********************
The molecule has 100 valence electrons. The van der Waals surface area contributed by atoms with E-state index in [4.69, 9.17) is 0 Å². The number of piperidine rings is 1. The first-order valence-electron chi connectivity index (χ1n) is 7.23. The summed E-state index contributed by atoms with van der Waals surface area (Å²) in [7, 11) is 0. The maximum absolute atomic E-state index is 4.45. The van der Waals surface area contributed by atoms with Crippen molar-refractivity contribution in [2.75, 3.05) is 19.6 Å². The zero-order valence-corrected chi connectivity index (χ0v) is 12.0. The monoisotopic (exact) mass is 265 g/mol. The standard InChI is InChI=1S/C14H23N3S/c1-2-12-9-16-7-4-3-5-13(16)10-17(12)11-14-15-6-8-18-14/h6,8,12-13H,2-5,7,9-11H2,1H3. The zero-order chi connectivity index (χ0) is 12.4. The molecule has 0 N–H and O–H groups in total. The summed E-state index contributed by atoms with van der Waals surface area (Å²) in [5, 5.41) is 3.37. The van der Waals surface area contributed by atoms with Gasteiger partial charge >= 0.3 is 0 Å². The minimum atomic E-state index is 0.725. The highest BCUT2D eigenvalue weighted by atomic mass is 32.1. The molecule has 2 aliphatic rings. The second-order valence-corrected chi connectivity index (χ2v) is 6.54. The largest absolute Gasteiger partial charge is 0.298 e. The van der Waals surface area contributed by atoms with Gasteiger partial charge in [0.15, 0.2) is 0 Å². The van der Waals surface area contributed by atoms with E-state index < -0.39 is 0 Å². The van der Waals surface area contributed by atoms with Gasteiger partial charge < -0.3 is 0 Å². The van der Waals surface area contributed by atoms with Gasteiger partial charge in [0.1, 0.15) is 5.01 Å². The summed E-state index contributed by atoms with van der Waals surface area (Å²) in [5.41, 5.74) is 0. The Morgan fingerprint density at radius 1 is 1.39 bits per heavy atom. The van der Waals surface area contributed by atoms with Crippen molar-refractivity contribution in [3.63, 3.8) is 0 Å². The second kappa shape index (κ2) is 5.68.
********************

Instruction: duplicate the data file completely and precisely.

The molecule has 100 valence electrons. The van der Waals surface area contributed by atoms with E-state index in [4.69, 9.17) is 0 Å². The number of piperidine rings is 1. The first-order valence-electron chi connectivity index (χ1n) is 7.23. The summed E-state index contributed by atoms with van der Waals surface area (Å²) in [7, 11) is 0. The maximum absolute atomic E-state index is 4.45. The van der Waals surface area contributed by atoms with Crippen molar-refractivity contribution in [2.75, 3.05) is 19.6 Å². The zero-order valence-corrected chi connectivity index (χ0v) is 12.0. The monoisotopic (exact) mass is 265 g/mol. The standard InChI is InChI=1S/C14H23N3S/c1-2-12-9-16-7-4-3-5-13(16)10-17(12)11-14-15-6-8-18-14/h6,8,12-13H,2-5,7,9-11H2,1H3. The zero-order chi connectivity index (χ0) is 12.4. The molecule has 0 N–H and O–H groups in total. The summed E-state index contributed by atoms with van der Waals surface area (Å²) in [5, 5.41) is 3.37. The van der Waals surface area contributed by atoms with Gasteiger partial charge >= 0.3 is 0 Å². The minimum atomic E-state index is 0.725. The highest BCUT2D eigenvalue weighted by atomic mass is 32.1. The molecule has 2 aliphatic rings. The second-order valence-corrected chi connectivity index (χ2v) is 6.54. The largest absolute Gasteiger partial charge is 0.298 e. The van der Waals surface area contributed by atoms with Gasteiger partial charge in [0.15, 0.2) is 0 Å². The van der Waals surface area contributed by atoms with E-state index < -0.39 is 0 Å². The van der Waals surface area contributed by atoms with Gasteiger partial charge < -0.3 is 0 Å². The van der Waals surface area contributed by atoms with Gasteiger partial charge in [0.1, 0.15) is 5.01 Å². The summed E-state index contributed by atoms with van der Waals surface area (Å²) in [5.41, 5.74) is 0. The Morgan fingerprint density at radius 1 is 1.39 bits per heavy atom. The van der Waals surface area contributed by atoms with Crippen molar-refractivity contribution in [3.63, 3.8) is 0 Å². The second kappa shape index (κ2) is 5.68.